Fiction has been a way for me to explore ideas without the boundaries of ordinary reality since I was a child. I don’t remember when I wrote my first short story, but I do remember clearly the day that I wrote my first poem. I was 6. I was outside playing with friends down the street when the rain started to fall. I returned home somewhat slowly, daydreaming as I went about the life of ants. By the time I walked in the front door, I went straight to the kitchen table to grab one of my mother’s yellow legal pads and a pencil to write the poem I’d thought up as I walked. The poem was my way to connect with the world of the ants and how they faced the rain, through a combination of direct observation and my vivid imagination. That method of dual experience continues to serve me well as an adult as I create stories and poetry about the world in a way that holds both the literal and an imaginative figure of reality.
A story about a magic event may be true, or it may be True. Perhaps a boy did turn into a rabbit and then a fish and then a bird. Or perhaps the Truth in the story isn’t in the question of whether he did those magical acts, but in the metaphor underlying the acts. Then again, these two cases are not mutually exclusive. From the shamanic perspective we could say that the story is entirely true and exists fully as reality in some realm. Stories are a type of shamanic journey that we can share together as a community. One of the advantages of the shared journey is the fact that we can then process the journey together afterward in more detail, often drawing many more layers of Truth from the fiction.
Some of my favorite stories by other authors are ones that describe real places in detail with an added overlay of the fantastic. Two Neil Gaiman books spring immediately to mind, Neverwhere and Good Omens. I read both of those books in the year after I moved to a town just outside of London. The stories are wonderful on their own, for sure, but combined with my experiences in and around London, they held additional layers for me. In Neverwhere, for example, Gaiman’s London exists in spacetime in such a way that if you fall through the cracks you can be in a London which is all of London’s history simultaneously. This is such an amazing, deep way to look at a place: Not just the place right now, but all of its spacetime bubble existing simultaneously.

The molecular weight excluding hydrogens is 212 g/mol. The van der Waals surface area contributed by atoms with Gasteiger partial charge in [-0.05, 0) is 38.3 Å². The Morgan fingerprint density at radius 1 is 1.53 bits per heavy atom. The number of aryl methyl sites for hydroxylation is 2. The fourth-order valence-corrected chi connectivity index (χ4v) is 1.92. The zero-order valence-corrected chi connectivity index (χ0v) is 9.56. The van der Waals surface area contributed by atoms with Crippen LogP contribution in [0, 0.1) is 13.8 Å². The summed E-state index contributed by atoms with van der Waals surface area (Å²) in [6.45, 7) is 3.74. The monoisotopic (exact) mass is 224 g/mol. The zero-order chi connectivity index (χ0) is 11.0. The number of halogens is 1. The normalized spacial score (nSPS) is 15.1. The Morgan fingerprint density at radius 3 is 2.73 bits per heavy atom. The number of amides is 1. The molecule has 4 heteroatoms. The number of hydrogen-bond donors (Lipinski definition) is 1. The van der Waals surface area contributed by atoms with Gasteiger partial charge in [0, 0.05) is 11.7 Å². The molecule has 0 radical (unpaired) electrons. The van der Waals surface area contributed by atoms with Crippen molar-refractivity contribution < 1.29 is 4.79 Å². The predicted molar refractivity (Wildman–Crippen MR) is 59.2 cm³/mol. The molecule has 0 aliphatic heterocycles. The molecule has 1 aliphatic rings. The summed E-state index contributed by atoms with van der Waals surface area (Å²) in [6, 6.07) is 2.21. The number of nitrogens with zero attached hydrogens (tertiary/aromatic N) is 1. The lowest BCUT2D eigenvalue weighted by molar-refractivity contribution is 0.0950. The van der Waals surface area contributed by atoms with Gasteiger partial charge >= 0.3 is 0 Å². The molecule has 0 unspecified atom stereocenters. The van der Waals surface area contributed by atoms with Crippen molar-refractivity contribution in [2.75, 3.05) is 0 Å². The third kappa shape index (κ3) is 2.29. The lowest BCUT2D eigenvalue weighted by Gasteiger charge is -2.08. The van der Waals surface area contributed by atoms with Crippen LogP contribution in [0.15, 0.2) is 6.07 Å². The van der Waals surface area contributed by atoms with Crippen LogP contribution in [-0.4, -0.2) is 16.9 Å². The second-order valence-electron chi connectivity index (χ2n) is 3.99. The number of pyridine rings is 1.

Over the last few years I’ve written quite a few short stories that are set firmly in a place, or more to the point, where the place is one of the main characters. The imaginary overlay I create is often meant as a tool for commentary on events or societal dynamics, but every time I re-read those stories out loud to a new audience I realize that there is more to the overlay than satire or lightly veiled critique. The stories are journeys that I take as I write, and only really unpack as I read them.
This week, my first ebook went live for Kindle. Next week the physical book comes out. In three months, both versions will be available on non-Amazon outlets. The Imaginary City and Other Stories is a compilation of stories about places I have been in the last few years. Israel, the American Pacific Northwest and Glasgow, Scotland. It’s a romp through magical worlds just outside of ordinary reality, but it’s also a travelog of real places. If you like that sort of thing, but don’t want to get the book, you can just head over to my creative blog where some of the stories are available to read for free.
How do you feel about connecting with a place through fiction?